The slasher movie: a genre defined by its rigid adherence to a specific set of unchanging rules and tropes. While that may be fine for the audience members who love to see a masked killer hack and slash his way through a camp or small town, it’s a problem for the filmmakers behind the camera: how can you make a sequel to a slasher film if you’re forced to tell the same story over and over again, as the genre requires?
If you’re an industrious (read: desperate) screenwriter, you simply rewrite the first film, but with a a gimmick that allows the new film to be just different enough from the last film to justify a studio cash-in on the slasher IP. While you could chart nearly every slasher sequel gimmick by simply going through a list of the Friday the 13th sequels (probably the most industrious sequel hook generator in horror), here’s a listing of our favorites spread across some of horror’s most durable slasher franchises:
1) THE MORE-OF-THE-SAME: The first movie was a hit? How about the same movie all over again, but bigger! And with a few more dead bodies? Sold! Or, as the immortal Halloween II tagline proclaimed, “More of the night he came home!”
See: Friday the 13th Part 2 (“The Body Count Continues”), Hellbound: Hellraiser II (“They Will Tear Your Soul Apart. Again.”) ; Silent Night, Deadly Night 2 ("The Nightmare Is About To Begin... Again!")
2) THE 3D: The same movie all over again, but now a lot of random items (yo-yos, knives, spears, eyeballs) inexplicably fly towards the screen! See? It’s a kind of a different movie now!
See: Friday the 13th Part III (“A New Dimension in Terror!”); My Bloody Valentine 3D “Nothing Says Date Movie Like a 3D RIDE TO HELL!”); Jaws 3-D (“The Third Dimension Is Terror!”)
3) THE FINALE: Feel like you’ve already exhausted all your of gimmicks to get asses into theater seats? Try promising that this is very last one… ever (unless it makes a ton of money).
See: Freddy’s Dead: The Final Nightmare (“They Saved The Best For Last”); Friday The 13th: The Final Chapter (“This Is The One You’ve Been Dying For”); Jason Goes To Hell: The Final Friday (“The Creator Of The First Returns To Bring You The Last”); Scream 3 (“The Most Terrifying Scream Is Always The Last”)
4) THE IN-NAME-ONLY: OK, so maybe you will go back to the well after all. But instead of coming up with a new twist on the old story, why not just slap the established IP title on an all new, completely unrelated story that has nothing to do with the original?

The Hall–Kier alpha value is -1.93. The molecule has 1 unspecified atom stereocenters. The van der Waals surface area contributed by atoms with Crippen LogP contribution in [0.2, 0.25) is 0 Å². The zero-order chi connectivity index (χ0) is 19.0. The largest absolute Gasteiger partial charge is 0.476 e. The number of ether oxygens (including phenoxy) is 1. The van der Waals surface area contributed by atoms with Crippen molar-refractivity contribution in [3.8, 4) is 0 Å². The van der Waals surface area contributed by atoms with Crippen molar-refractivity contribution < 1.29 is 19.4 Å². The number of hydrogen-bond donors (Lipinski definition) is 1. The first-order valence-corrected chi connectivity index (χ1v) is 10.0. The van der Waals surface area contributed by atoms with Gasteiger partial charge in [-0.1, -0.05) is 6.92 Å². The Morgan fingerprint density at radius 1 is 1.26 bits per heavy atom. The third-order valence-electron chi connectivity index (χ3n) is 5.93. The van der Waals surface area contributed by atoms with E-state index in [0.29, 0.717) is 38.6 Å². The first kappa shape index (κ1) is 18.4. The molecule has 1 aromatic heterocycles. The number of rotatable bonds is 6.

See: Halloween III: Season of the Witch (“The Night No One Comes Home”); Hello Mary Lou: Prom Night II (“May Lou Wants To Be Prom Queen, Even If it Kills Her. Again.”) ; Silent Night, Deadly Night 4: Initiation ("And If I Die Before I Wake, Thank You")
5) THE RETURN: "Hated when we tried something a little different with the last one? OK, here's the first movie all over again, but with a new number after the title. Sorry about that. Won't be doing that again."
See: Halloween 4: The Return Of Michael Myers ("Ten Years Ago He Changed The Face Of Horror. Tonight, He's Back!"); A Nightmare On Elm Street 3: Dream Warriors ("Freddy's Just Around The Corner")
6) THE COMEDY: If killing a bunch of drunken, sex-crazed idiots simply isn’t scary anymore, try to make it funny?
See: The Texas Chainsaw Massacre 2 (“After A Decade of Silence, The Buzzz Is Back!”); Bride Of Chucky (“This Halloween, Chucky Gets Lucky”); Friday the 13th
Part VI: Jason Lives ("The Nightmare Returns. This Summer")
7) THE INTO-THE-CITY: “Jeez, what else can we do here, guys? Maybe… maybe a change of scenery? Like, the same movie but he can go to New York/ Los Angeles instead of Elm Street/ camp/ school/ Hell?”
See: Hellraiser III: Hell On Earth (“What Began In Hell, Will End On Earth”); Leprechaun In The Hood (“Evil’s In The House”); Friday the 13th Part VIII: Jason Takes Manhattan (“New York Has A New Problem”)
8) THE INTO-OUTER-SPACE: “Jesus Christ, another one? OK, OK, OK… um, space? This guy doesn’t breathe anyway, right? So we can do space?”
See: Leprechaun In Space (“One Small Step For Man, One Giant Leap Of Terror”); Hellraiser: Bloodline (“This Year, The Past, The Present, And The Future Will All Meet At The Crossroads Of Hell”); Jason X (“Evil Gets An Upgrade”)
9) THE META: When the slasher genre has finally gotten so winded that it’s wheezing, make a film about, well, that.
See: Wes Craven’s New Nightmare (“This Time The Terror No Longer Stops At The Screen”); Scream 2 (“Someone Has Taken Their Love Of Sequels Too Far”)
10) THE REBOOT: Finally, when your killer has died, been resurrected, projected in three dimensions, made jokes, visited the big city, become self-aware, and finally got lost in space, there’s only one thing left to do… let out a big sigh, rewatch the first film, and make it all over again.
See: Black Christmas; Friday The 13th; Halloween; The Hills Have Eyes; Last House On The Left; My Bloody Valentine 3D; A Nightmare On Elm Street; Prom Night; The Texas Chainsaw Massacre; When A Stranger Calls
The slasher movie: a genre defined by its rigid adherence to a specific set of unchanging rules and tropes. While that may be fine for the audience members who love to see a masked killer hack and slash his way through a camp or small town, it’s a problem for the filmmakers behind the camera: how can you make a sequel to a slasher film if you’re forced to tell the same story over and over again, as the genre requires?Subscribe for full article
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